I see LJ's greatest issue as one of empty promises, and "solving problems" that don't exist with bells and whistles that do nothing to improve the usefulness of the site for what it was originally intended to do: provide a forum for keeping a journal that one could network with one's friends.

You look familiar. What troupe are you with?

It seems to me that as long as it's not outright illegal, it should be ok.

Progressive, conservative, yada yada speech. Both are against freedom of speech in some way.
If it offends a user, they can very simply either A)not read it, B)block comments from users, or C)contact their community maintainer. There is absolutely no reason why LJ should be the conservative or the PC police, just because people don't know how to get along. Unless somebody's being stalked, it's not that goddamned serious. I've had hate crimes committed against me and I have the scars to prove it. Unless said LJ user can reach through the screen and jump me, I don't give a crap.

Adult content filters. Not a bad idea. Thing is, you need to change the cuts. If an entry already has a cut that gives, say, a spoiler warning about a show or movie, but the entry has an adult cut, it defeats the purpose of warning the person. Perhaps you can allow members to make their own custom adult content cuts? I see nothing wrong with members being able to rate their own journals as adult. Yahoo, last I checked allows users to give their profiles an adult setting.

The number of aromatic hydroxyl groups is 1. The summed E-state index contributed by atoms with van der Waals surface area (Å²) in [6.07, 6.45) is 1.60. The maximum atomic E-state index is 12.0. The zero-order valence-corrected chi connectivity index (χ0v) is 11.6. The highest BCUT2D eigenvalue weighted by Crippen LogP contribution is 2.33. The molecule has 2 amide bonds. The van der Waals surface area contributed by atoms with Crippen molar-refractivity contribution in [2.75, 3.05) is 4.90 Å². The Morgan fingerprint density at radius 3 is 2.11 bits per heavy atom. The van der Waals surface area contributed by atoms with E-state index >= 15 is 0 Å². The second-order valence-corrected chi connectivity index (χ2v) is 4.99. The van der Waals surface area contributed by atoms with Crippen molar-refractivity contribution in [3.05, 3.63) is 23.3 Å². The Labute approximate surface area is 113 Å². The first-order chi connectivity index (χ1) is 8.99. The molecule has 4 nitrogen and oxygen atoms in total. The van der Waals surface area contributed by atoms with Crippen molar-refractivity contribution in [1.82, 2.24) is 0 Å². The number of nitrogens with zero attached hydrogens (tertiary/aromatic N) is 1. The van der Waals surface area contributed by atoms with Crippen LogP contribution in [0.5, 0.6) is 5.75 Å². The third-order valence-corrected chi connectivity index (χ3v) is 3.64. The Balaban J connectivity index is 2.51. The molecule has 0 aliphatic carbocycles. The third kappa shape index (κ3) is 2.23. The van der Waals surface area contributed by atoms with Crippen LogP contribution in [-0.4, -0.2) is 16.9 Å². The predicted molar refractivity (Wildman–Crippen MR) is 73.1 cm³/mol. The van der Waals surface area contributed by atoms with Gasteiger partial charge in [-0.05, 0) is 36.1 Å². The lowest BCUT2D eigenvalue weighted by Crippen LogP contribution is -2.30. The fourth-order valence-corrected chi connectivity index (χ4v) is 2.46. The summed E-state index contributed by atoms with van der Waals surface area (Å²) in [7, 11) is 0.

Content flagging is bullcrap.





Hmmm, perhaps rather than cuts, you could invent a way that users can choose which users, posts or communities they want to view cut? Like say I go to my friendslist and OMG!, there's a huge picture of goatse(worst case scenario), I can click an icon at the top of the post and make it so that one post is always cut and I don't have to see it when I refresh my page, but nobody else is the wiser to my viewing options. Or say I'm a member of wtf_catmacros and I only want to see those particular macros after dinner. I can hover over the community icon, and get the option to expand or contract all postings.